It's hard to believe that it's almost the end of May. I was looking and noticed only one blog for this month so we'll try to throw something together. As usual I will let VaLynne fill in the details and I will show some pictures. She is much better than I am with words.
As you know by now, along with all of our other assignments, we have been helping in the humanitarian effort as much as possible. Although most areas are now have water and are able to capture and store rainwater, I still have the opportunity to carry water sometimes to people who have the need. Last week when we were taking water to one house, we came across a youth service project. They were clearing this area to plant a garden.
One of these days, the food supplies that the Church, Government, and other agencies have been able to provide are going to run out so everyone is trying to plant as much as they can as soon as they can. one of the problems is getting enough seeds
It' a lot of work, but they were having fun doing it. The one in the blue cap just returned from his mission. He speaks Bislama of course and is very fluent in English. He went to French school, so when he was called to the Canada, Montreal mission you would think he would have spoken French. Not so. He learned Spanish for his mission.
We wanted to spend the rest of the day helping our friend Mauriella work on her house. On the way we took a detour to an area above the city and had quite a nice view. Sometimes a picture just isn't good enough, but it really was beautiful.
When we arrived, we got to see them preparing Lap Lap. It's kind of the national dish here and they have quite an elaborate preparation process. I won't take time to describe it but you can find it on you tube. I will say that underneath all that is a concoction wrapped in banana leaves cooking on coals.
The men were busy pouring concrete
This is Mauriella's daughter. She has been accepted to BYU Hawaii and we are all excited for her
It looks good, but there is still a lot of finish work to do.
Finally. Almost dark. Time for lap lap. It was a great way to spend our "P" day
John Bennion is the FM manager here and is the driving force behind a lot of what we do. He knows where and how to purchase, store, deliver and organize. I rely on him for a lot of guidance because he has been here for a long time and knows the ins and outs, and the customs and people. He has kept me from making many mistakes I would have made because of my lack of local knowledge. Besides all that, he and his wife Kula are good friends and neighbors.
Thankfully there are still food and clothing supplies coming in. This is how you who are contributing to the Vanuatu humanitarian effort are doing so much good. Many of you have asked what you could do to help. The best way is to donate to the Church and let those that know how do the buying and shipping. Once it gets here we know what to do with it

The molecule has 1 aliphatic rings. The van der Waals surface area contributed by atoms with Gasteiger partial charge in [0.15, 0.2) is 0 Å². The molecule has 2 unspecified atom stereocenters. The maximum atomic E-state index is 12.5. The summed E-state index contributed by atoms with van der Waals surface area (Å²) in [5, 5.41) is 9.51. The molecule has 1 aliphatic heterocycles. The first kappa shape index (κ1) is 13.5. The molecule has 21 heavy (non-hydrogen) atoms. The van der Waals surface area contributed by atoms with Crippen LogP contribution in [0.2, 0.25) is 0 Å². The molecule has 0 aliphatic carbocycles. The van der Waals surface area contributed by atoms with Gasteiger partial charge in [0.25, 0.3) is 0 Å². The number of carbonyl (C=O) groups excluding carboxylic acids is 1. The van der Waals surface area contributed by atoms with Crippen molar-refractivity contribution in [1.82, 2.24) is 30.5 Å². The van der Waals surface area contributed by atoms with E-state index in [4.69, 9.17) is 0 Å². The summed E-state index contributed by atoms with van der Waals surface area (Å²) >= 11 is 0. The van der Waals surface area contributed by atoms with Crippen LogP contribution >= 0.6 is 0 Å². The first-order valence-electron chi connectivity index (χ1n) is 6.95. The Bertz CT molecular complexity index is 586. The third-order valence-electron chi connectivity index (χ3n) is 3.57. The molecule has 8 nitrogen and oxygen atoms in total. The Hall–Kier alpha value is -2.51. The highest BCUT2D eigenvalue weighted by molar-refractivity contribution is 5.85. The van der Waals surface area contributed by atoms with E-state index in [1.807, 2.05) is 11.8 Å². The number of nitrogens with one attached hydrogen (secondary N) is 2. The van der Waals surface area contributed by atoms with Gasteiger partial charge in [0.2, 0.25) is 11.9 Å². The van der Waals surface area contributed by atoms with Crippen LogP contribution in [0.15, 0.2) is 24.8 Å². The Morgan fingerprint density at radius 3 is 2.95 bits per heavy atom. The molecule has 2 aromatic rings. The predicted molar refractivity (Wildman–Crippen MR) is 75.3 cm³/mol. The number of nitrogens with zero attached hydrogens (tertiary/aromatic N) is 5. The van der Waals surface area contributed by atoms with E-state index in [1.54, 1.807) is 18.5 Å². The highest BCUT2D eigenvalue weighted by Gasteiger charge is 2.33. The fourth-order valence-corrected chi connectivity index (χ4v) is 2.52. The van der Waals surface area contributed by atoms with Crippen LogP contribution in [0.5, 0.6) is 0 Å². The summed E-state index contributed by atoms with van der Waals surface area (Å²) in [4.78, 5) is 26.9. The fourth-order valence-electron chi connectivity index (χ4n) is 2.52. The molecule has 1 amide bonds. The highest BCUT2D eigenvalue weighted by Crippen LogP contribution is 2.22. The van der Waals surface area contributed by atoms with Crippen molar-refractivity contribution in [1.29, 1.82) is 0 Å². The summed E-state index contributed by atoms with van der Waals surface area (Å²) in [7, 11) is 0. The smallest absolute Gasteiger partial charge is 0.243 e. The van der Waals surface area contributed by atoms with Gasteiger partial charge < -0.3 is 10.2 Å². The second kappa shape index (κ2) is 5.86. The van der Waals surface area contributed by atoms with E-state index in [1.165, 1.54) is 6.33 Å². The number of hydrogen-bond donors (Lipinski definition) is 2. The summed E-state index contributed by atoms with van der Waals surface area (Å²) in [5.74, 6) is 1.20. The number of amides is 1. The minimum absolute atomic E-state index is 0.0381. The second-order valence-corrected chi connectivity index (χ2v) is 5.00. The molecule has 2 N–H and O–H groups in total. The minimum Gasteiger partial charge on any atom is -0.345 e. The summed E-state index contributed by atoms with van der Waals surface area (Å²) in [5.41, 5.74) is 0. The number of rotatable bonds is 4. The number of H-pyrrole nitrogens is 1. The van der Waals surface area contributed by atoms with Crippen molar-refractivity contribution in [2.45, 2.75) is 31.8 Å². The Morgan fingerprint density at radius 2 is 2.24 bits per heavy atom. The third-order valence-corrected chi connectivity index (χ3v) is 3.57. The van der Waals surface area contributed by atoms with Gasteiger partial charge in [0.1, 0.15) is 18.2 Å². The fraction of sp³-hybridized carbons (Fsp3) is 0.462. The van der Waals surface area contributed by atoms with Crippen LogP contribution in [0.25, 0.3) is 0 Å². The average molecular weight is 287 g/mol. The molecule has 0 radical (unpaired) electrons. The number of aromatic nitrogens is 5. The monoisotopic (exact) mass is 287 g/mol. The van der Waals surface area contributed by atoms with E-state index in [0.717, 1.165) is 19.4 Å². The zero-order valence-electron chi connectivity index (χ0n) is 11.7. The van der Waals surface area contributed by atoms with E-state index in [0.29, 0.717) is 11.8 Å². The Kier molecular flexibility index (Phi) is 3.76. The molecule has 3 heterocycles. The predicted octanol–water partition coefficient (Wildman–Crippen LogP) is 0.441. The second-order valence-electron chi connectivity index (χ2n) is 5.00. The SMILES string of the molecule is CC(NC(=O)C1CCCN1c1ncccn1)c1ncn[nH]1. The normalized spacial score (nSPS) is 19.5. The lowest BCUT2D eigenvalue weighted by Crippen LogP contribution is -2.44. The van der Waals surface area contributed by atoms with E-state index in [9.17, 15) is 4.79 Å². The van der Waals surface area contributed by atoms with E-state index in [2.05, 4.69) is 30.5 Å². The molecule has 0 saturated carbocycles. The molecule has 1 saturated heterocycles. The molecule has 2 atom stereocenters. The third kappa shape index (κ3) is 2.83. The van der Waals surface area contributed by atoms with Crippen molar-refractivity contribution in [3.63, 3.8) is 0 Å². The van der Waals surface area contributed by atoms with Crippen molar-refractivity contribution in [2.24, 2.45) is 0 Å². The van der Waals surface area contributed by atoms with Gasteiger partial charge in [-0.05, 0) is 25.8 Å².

A big part of our humanitarian assignment now is trying to find where and for whom we can do the most good. I spend a lot of time now with Branch Presidents looking at what has been done and how very much more there is to do. Once we have identified the areas we want to concentrate most on, we will meet with the village Chiefs or Councils and work with them to help as many people as we can.
Last Saturday, I was in Etas. You may remember Etas from the pictures from the day after Pam.
This was the school then
And now. One day we hope to be able to rebuild this school, but first come food, shelter and water.
The concrete pad is where their house used to be.
This is Branch President Hilliman with two of the widows of the neighborhood. The one on the right lives in the house in the rear. Once again, you can see where the original house was because of the cleared area
I like taking pictures of our friends here because I know after we leave we may not have an opportunity to return and I never want to forget them
Amid all the turmoil, life goes on. This is Sarah and her newborn. When I saw the baby, I immediately named him George. (I call everyone George. That way I don't forget their names) I was informed that George is a girl. Oh well, Georgina I guess
Of course you know I can't resist
This was the Presbyterian Church. Another rebuild project.
Always handy to have an "out" house
Another day I went with President Henry Basil to Erakor. He took me to see the former Erakor Chapel. They grew out of this one three or four years ago and built the one that we call the "miracle
Chapel". It's the bush chapel that survived Pam perfectly intact when all the area around was heavily damaged
Show a former High Counselor a pulpit and he has to say something
I looked through the trees and saw someone carving on this big tree. It looked like he was building a canoe so I had to go investigate. It turns out I was right. I asked him how long it would take to finish it and he said two or three days. Then I asked how long he had been working on it and he said about two weeks. I was amazed. Three weeks from tree to water. I asked if he was going to sell it and he said "no, I'm going fishing". This President Basil with John and his wife and daughter
It turns out that John was the first member to be baptized in Erakor. It was in 1979 when he was 13 years old. We had a great visit and he showed me all around explaining the different trees, plants and lots of other stuff. I won't remember all of it but it was a lot of fun learning.
The stadium is almost gone
We were coming home one night and noticed this. We thought it might be just a little early to start our Christmas shopping until we realized that it is the middle of the Winter here. Oh well, Merry Christmas